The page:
Appellant has likewise adduced sufficient evidence of discriminatory animus. According to her affidavit, the defendants told her outright that she would "be demoted and assigned to another position without any responsibilities or duties" because of her NPP affiliation. This direct evidence of discriminatory animus, although denied by defendants, is adequate to ward off summary judgment on the point. Cf. Fed.R.Evid. 801(d)(2)(A) (statements of party-opponent made in either an individual or a representative capacity are not considered hearsay). In this case, moreover, the direct evidence is buttressed by other facts of record from which a factfinder could reasonably conclude that: (1) appellant was a known member of the NPP; (2) she was transferred on the premise of what some evidence indicates was a sham reorganization; and (3) a number of other personnel actions allegedly occurred at about the same time, all of which involved insinuating PDP members into career positions previously held by NPP members. On this scumbled record, a reasonable factfinder, drawing inferences favorable to appellant and making credibility determinations in her favor, could easily conclude that the defendants acted out of discriminatory animus.
To be sure, even if a plaintiff adduces evidence that her job loss was politically motivated, her employer may still prevail by demonstrating that the employee would have been ousted anyway, say, for unsatisfactory work performance or as a legitimate casualty of a bona fide reorganization. See Mt. Healthy City Sch. Dist. Bd. of Educ. v. Doyle, 429 U.S. 274, 287, 97 S.Ct. 568, 576, 50 L.Ed.2d 471 (1977); Agosto-De-Feliciano, 889 F.2d at 1220; Hartman v. City of Providence, 636 F. Supp. 1395, 1416-17 (D.R.I. 1986). But, since the record before us reflects genuine questions of material fact as to why Nereida was demoted, the defendants' explanations must be tested in the crucible of a trial.
Because our canvass of the record reveals evidence which, if credited, would warrant a reasonable factfinder in concluding that appellant was entitled to reinstatement and, perhaps, other equitable redress, the district court swept too broadly in entering summary judgment across the board.
Given the myriad factual uncertainties that dot the record, we leave to the court below three related questions: (1) whether a job still exists into which appellant might be reinstated, (2) whether appellant can collect back pay, and (3) if so, the amount thereof.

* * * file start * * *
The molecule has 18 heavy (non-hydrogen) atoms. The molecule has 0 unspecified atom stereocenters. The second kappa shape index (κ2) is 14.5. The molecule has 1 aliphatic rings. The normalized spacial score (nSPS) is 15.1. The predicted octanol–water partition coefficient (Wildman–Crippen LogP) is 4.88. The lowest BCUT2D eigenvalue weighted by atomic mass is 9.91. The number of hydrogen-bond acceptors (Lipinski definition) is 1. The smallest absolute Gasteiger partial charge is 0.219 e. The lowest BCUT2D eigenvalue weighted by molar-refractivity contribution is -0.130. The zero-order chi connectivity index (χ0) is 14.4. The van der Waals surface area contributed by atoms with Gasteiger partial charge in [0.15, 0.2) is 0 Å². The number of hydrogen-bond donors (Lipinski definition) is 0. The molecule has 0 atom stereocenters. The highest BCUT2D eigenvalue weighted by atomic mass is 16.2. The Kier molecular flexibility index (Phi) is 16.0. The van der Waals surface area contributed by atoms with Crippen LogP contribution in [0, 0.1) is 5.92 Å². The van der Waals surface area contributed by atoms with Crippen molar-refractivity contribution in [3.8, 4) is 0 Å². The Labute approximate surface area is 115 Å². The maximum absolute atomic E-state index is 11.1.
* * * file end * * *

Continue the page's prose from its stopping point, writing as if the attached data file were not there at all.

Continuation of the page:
D Due Process
Appellant also assigns error anent the handling of her due process claim — a claim which was presumably foreclosed by the entry of summary judgment but which the court below never specifically mentioned in its opinion. Pressing an analogy to Rodriguez-Pinto, 982 F.2d at 41, defendants suggest that appellant waived this argument by failing to advance it straightforwardly in the district court. We find that the claim was adequately preserved and, therefore, direct the district court to consider it on remand.
While we could, of course, search to ascertain whether summary judgment might be affirmable "on any independently sufficient ground made manifest by the record," One Parcel, 960 F.2d at 204, we see no reason to decide an issue which the district court appears to have overlooked, especially since we must remand the case for further consideration of another claim. See supra Part II(C). Accordingly, we vacate the entry of summary judgment as it pertains to the due process claim. We intimate no opinion as to the ultimate resolution of this aspect of the case.
We need go no further. For the reasons stated we affirm the district court's entry of summary judgment on appellant's constructive discharge claim and on her First Amendment claims against the defendants in their individual capacities; we reverse the district court's entry of summary judgment on appellant's First Amendment claim for equitable redress against the defendants in their official capacities; and we vacate the order for summary judgment insofar as it purports to foreclose appellant from further prosecution of her due process claim.
Affirmed in part, reversed in part, and remanded for further proceedings consistent herewith. Two-thirds costs to appellant.